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Responsible Consumption: The Next Frontier in Green Marketing

by Jacquelyn Ottman  |  
March 30, 2011

In this article, you'll learn...

  • How to make your company greener and still profit
  • Four examples of green marketing successes
  • How you and your customer can engage in responsible consumption

The following article is adapted from The New Rules of Green Marketing: Strategies, Tools and Inspiration for Sustainable Branding (Berrett-Koehler, February 2011).

Is Tom's of Maine toothpaste really green if consumers leave the water running while they brush their teeth? Is an ENERGY STAR-rated light bulb really green if it remains on after everyone leaves the room?

It is one thing to design a product to be greener, but the negative environmental impact made throughout a product's life-cycle cannot be minimized unless the consumer uses (and disposes of it) responsibly.

"Responsible consumption"—what I consider the next frontier of green marketing—is about conserving resources associated with using products. That includes encouraging consumers to use only what is needed and consciously reduce waste.

Sustainability leaders are striving for the ideal goals of zero waste and zero energy, but we will never get to zero until people learn to responsibly consume and properly dispose of the products they buy.

The Consumer's Role

As any life-cycle assessment will show, consumer usage can account for a significant portion of a product's total environmental impact, especially products such as laundry detergents, soaps, and shampoos that require resources, energy, and water to work.

Manufacturers can design products to make it easier for consumers to minimize resource use, such as a duplex printing feature on a printer, or a dual-flush toilet. Real-time information, such as Toyota's dashboard and the new crop of energy meters and monitoring services, also help. But only consumers can push the "cold" button on the washing machine or turn off the water when they brush.

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Jacquelyn Ottman is an expert adviser on green marketing to Fortune 500 companies and the US government. She is author of four books on the subject; her latest is The New Rules of Green Marketing: Strategies, Tools, and Inspiration for Sustainable Branding. (Berrett-Koehler, February 2011).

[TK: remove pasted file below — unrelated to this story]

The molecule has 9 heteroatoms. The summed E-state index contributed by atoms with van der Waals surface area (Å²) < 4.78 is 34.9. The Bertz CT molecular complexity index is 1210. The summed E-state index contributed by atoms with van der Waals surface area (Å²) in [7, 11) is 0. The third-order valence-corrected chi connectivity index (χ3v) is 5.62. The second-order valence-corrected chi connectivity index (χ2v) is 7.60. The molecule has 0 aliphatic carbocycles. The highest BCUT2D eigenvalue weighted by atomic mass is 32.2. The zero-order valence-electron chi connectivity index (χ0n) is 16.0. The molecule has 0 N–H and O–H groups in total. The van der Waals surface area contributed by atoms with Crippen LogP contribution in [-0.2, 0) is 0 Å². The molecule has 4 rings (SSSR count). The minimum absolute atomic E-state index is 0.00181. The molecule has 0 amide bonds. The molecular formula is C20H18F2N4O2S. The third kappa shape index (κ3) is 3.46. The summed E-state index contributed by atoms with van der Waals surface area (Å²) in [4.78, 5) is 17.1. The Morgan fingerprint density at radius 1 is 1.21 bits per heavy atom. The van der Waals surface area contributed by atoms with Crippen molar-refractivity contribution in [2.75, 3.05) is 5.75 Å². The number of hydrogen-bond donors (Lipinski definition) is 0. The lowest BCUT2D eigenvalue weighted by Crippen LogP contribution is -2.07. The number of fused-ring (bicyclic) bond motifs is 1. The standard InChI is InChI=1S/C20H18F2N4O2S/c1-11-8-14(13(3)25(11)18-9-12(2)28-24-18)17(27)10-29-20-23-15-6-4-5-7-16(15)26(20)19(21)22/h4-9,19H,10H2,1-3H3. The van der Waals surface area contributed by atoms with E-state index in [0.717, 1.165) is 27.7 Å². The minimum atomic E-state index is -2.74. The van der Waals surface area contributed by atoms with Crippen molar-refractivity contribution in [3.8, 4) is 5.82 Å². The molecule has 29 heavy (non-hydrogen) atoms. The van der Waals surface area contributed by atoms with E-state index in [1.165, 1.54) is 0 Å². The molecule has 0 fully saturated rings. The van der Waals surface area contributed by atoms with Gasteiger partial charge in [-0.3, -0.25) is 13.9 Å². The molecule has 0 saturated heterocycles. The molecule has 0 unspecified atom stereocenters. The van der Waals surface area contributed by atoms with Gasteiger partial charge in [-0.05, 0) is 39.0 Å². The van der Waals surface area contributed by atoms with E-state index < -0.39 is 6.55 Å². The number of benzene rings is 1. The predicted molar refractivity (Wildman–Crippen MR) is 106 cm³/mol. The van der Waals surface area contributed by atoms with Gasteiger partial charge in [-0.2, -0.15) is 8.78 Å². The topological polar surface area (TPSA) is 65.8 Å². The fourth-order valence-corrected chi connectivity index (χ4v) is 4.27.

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  • by Let Kermit be Green Wed Mar 30, 2011 via web

    Does this mean hair shirts will become fashionable?

  • by TP Wed Mar 30, 2011 via web

    More drivel than substance.

  • by The B&B Coach Tue Apr 5, 2011 via web

    Re: TP's comment - it's all about knowing who your market is. As a B&B owner, I am privileged to host many people from overseas countries who find North American attitudes to energy costs and water usage repugnant. In addition, there is a whole niche market of younger, more environmentally people who understand the risks and are willing to pay more staying at an environmentally friendly B&B. I think this provides great ideas not only for bed and breakfast owners to use in their own practices, but to consider when promoting their product.

  • by Owen Frager Thu Apr 7, 2011 via web

    Check out This is the kind of program that can accomplish these goals.

  • by Ray kunle Fri Apr 8, 2011 via web

    Good day, these a nice and bright idea, please can we transfer this idea to Africa, i mean, can America and European companies in africa like Procter & Gamble's Ariel do the same?

  • by Sabita Dutta Sun Oct 7, 2012 via web

    Product uses help lot in messaging consumers or users.The new suggestive message of NOKIA phone is great when your phone is fully charged, it says 'save energy'. This strategy will help learning of consumers. A combined effort is necessary to bring 'green practices'. There's urgent need to bring consumer awareness through these suggestive uses as adopted by NOKIA

  • by teena Thu Sep 22, 2016 via web

    very much informative;

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